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Below are a couple quick and easy tricks for reducing noise and removing gradients in an image.


Noise Reduction

A fast trick for reducing noise in an image is to use the Despeckle filter in Photoshop.  The filter alone will result in lost detail so there are a couple additional steps to keep the image looking sharp but with less noise.

Above:  Unprocessed single exposure of the Horsehead Nebula.  Note the graininess.  Image by James McGaha.


Open the desired image.  Duplicate the image to another layer (Ctrl-J).  Make sure the new layer is the active layer.

Select Filter > Noise > Despeckle.  You might run the filter several times.  Press Ctrl-F to rerun the filter.  For this example, the Despeckle filter was run three times.

Above:  Image after three iterations of the Despeckle filter.  Note the grain is gone, but the sharpness of the image is lost.

Change the layer blend mode to Lighten.  This will let the sharper stars from the lower image show through, but the softness in the nebula and background is retained.

Above:  The new top layer (on which the Despeckle filter was run) set to Lighten mode

Above:  Image after setting blend mode to Lighten.  Note the reduction in noise compared to the original image.


Gradient Removal

The basic method for this trick is to apply a radial gradient to an image to reverse the effect of light falloff due to vignetting.  The technique assumes that the vignetting is circular and uniform, which is not necessarily true.  But for a quick and dirty gradient removal, this trick works pretty well with most images.

Above:  Unprocessed single exposure of the Andromeda Galaxy.  Note the darkening of the corners of the image due to vignetting.  Image by James McGaha.


Begin by sampling the sky background from both the center and the corner of the image.  Select the Eyedropper tool (keyboard shortcut I).  Alt-click on the center of the image to set the background color.  Be sure to avoid sampling the object itself.  In this example, Andromeda takes up most of the center of the frame.  The background was sampled from just outside the left edge of the galaxy.  This will be close enough for this technique.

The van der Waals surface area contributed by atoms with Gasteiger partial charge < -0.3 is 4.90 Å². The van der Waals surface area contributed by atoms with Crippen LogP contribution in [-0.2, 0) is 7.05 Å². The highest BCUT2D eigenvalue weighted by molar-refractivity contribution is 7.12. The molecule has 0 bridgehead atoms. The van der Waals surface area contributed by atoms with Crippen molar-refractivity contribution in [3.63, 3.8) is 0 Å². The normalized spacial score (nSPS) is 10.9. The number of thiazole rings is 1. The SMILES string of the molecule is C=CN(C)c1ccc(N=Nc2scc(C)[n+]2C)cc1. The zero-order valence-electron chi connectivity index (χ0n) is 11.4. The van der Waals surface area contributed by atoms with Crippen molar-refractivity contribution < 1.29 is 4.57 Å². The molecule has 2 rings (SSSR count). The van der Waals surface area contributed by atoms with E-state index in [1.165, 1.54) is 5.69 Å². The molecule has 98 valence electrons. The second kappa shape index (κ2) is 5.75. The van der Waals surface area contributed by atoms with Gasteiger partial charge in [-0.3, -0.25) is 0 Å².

Select the foreground color by sampling a corner of the image with the Eyedropper.

Create a new layer (Shift-Ctrl-N).  Select the Gradient tool (keyboard shortcut G).  Be sure the radial gradient is selected from the top menu.  Create a radial gradient in the new layer by clicking in the center of the image and dragging outward to the corner.

Above:  The gradient will essentially be the opposite of the sky background, dark in the center and light at the corners

Change the layer blend mode to Screen.

Above:  Layer blend mode set to Screen

The resulting image will have a flatter background, but the background will be bright.

Above:  Image after setting layer blend mode to Screen.  Note the background is even in brightness but is too bright overall.

Flatten the image (Ctrl-E).  Open the Levels window (Ctrl-L).  Move the black point slider (left slider) up to the toe of the histogram curve.

Above:  Setting Levels to darken the background

Above:  Image after Levels adjustment

The image can now be processed normally.  For tips, see the Aesthetic Image Adjustments section.  Below is the final image after full Photoshop processing.

Above:  Final processed image of Andromeda.  Single 10 minute exposure.  Image by James McGaha.

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